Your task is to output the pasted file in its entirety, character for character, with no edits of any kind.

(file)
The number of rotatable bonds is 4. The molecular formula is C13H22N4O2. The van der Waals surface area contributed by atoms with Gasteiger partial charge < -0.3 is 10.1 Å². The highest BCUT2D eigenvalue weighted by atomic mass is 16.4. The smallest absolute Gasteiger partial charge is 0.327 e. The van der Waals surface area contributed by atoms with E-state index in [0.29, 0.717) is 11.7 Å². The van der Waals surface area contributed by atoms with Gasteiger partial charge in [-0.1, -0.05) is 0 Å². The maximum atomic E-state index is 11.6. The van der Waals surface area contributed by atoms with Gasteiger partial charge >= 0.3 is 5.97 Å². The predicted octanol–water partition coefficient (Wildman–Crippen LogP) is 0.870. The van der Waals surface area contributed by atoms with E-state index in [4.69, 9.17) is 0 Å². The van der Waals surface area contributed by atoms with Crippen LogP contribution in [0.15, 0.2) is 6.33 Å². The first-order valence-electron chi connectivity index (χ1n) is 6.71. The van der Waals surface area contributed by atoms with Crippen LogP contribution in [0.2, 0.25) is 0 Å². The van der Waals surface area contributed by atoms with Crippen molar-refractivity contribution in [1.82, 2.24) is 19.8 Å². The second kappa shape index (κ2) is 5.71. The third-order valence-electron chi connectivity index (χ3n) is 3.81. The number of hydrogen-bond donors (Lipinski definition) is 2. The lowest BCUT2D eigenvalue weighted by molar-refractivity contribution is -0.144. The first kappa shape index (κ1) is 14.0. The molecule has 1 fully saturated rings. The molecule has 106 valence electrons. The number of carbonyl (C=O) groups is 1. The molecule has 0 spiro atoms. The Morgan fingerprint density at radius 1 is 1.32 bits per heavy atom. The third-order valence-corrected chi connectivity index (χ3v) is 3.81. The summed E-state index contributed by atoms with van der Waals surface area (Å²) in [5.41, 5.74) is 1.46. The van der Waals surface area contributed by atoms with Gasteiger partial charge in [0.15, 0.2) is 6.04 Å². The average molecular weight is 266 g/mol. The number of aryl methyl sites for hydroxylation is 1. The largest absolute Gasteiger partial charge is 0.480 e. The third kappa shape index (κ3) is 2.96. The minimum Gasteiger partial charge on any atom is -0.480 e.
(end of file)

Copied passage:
The number of rotatable bonds is 4. The molecular formula is C13H22N4O2. The van der Waals surface area contributed by atoms with Gasteiger partial charge < -0.3 is 10.1 Å². The highest BCUT2D eigenvalue weighted by atomic mass is 16.4. The smallest absolute Gasteiger partial charge is 0.327 e. The van der Waals surface area contributed by atoms with E-state index in [0.29, 0.717) is 11.7 Å². The van der Waals surface area contributed by atoms with Gasteiger partial charge in [-0.1, -0.05) is 0 Å². The maximum atomic E-state index is 11.6. The van der Waals surface area contributed by atoms with Gasteiger partial charge >= 0.3 is 5.97 Å². The predicted octanol–water partition coefficient (Wildman–Crippen LogP) is 0.870. The van der Waals surface area contributed by atoms with E-state index in [4.69, 9.17) is 0 Å². The van der Waals surface area contributed by atoms with Crippen LogP contribution in [0.15, 0.2) is 6.33 Å². The first-order valence-electron chi connectivity index (χ1n) is 6.71. The van der Waals surface area contributed by atoms with Crippen LogP contribution in [0.2, 0.25) is 0 Å². The van der Waals surface area contributed by atoms with Crippen molar-refractivity contribution in [1.82, 2.24) is 19.8 Å². The second kappa shape index (κ2) is 5.71. The third-order valence-electron chi connectivity index (χ3n) is 3.81. The number of hydrogen-bond donors (Lipinski definition) is 2. The lowest BCUT2D eigenvalue weighted by molar-refractivity contribution is -0.144. The first kappa shape index (κ1) is 14.0. The molecule has 1 fully saturated rings. The molecule has 106 valence electrons. The number of carbonyl (C=O) groups is 1. The molecule has 0 spiro atoms. The Morgan fingerprint density at radius 1 is 1.32 bits per heavy atom. The third-order valence-corrected chi connectivity index (χ3v) is 3.81. The summed E-state index contributed by atoms with van der Waals surface area (Å²) in [5.41, 5.74) is 1.46. The van der Waals surface area contributed by atoms with Gasteiger partial charge in [0.15, 0.2) is 6.04 Å². The average molecular weight is 266 g/mol. The number of aryl methyl sites for hydroxylation is 1. The largest absolute Gasteiger partial charge is 0.480 e. The third kappa shape index (κ3) is 2.96. The minimum Gasteiger partial charge on any atom is -0.480 e.